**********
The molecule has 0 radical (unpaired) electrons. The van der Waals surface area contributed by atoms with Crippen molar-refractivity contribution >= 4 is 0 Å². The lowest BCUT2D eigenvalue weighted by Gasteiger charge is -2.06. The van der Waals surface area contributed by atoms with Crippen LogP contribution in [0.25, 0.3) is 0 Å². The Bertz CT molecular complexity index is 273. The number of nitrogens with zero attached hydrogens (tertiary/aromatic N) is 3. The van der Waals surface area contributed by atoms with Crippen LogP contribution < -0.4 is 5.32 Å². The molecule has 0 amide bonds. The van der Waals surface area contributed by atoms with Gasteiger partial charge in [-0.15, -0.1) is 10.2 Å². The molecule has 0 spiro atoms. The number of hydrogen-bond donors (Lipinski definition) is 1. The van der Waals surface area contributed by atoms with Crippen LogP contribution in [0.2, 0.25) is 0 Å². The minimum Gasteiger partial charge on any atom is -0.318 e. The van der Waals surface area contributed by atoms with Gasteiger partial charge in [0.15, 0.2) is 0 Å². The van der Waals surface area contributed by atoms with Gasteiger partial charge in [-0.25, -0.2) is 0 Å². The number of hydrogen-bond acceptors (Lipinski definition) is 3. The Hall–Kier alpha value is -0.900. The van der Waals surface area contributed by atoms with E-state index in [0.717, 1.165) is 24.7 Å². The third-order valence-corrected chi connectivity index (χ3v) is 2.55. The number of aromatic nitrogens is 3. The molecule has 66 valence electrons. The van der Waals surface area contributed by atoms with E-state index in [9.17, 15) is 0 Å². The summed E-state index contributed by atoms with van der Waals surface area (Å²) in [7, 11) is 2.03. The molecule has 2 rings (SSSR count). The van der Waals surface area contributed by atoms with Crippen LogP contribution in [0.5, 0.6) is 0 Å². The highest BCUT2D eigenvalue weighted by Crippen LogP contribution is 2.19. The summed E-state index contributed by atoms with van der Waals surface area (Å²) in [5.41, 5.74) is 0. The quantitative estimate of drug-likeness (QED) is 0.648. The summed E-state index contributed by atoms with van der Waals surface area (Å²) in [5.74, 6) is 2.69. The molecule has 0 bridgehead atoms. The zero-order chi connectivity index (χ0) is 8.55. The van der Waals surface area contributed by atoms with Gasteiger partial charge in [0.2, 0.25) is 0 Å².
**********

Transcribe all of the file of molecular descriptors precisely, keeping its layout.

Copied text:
The molecule has 0 radical (unpaired) electrons. The van der Waals surface area contributed by atoms with Crippen molar-refractivity contribution >= 4 is 0 Å². The lowest BCUT2D eigenvalue weighted by Gasteiger charge is -2.06. The van der Waals surface area contributed by atoms with Crippen LogP contribution in [0.25, 0.3) is 0 Å². The Bertz CT molecular complexity index is 273. The number of nitrogens with zero attached hydrogens (tertiary/aromatic N) is 3. The van der Waals surface area contributed by atoms with Crippen LogP contribution < -0.4 is 5.32 Å². The molecule has 0 amide bonds. The van der Waals surface area contributed by atoms with Gasteiger partial charge in [-0.15, -0.1) is 10.2 Å². The molecule has 0 spiro atoms. The number of hydrogen-bond donors (Lipinski definition) is 1. The van der Waals surface area contributed by atoms with Crippen LogP contribution in [0.2, 0.25) is 0 Å². The minimum Gasteiger partial charge on any atom is -0.318 e. The van der Waals surface area contributed by atoms with Gasteiger partial charge in [0.15, 0.2) is 0 Å². The van der Waals surface area contributed by atoms with Gasteiger partial charge in [-0.25, -0.2) is 0 Å². The number of hydrogen-bond acceptors (Lipinski definition) is 3. The Hall–Kier alpha value is -0.900. The van der Waals surface area contributed by atoms with E-state index in [0.717, 1.165) is 24.7 Å². The third-order valence-corrected chi connectivity index (χ3v) is 2.55. The number of aromatic nitrogens is 3. The molecule has 66 valence electrons. The van der Waals surface area contributed by atoms with E-state index in [9.17, 15) is 0 Å². The summed E-state index contributed by atoms with van der Waals surface area (Å²) in [7, 11) is 2.03. The molecule has 2 rings (SSSR count). The van der Waals surface area contributed by atoms with Crippen LogP contribution in [0.5, 0.6) is 0 Å². The highest BCUT2D eigenvalue weighted by Crippen LogP contribution is 2.19. The summed E-state index contributed by atoms with van der Waals surface area (Å²) in [5.41, 5.74) is 0. The quantitative estimate of drug-likeness (QED) is 0.648. The summed E-state index contributed by atoms with van der Waals surface area (Å²) in [5.74, 6) is 2.69. The molecule has 0 bridgehead atoms. The zero-order chi connectivity index (χ0) is 8.55. The van der Waals surface area contributed by atoms with Gasteiger partial charge in [0.2, 0.25) is 0 Å².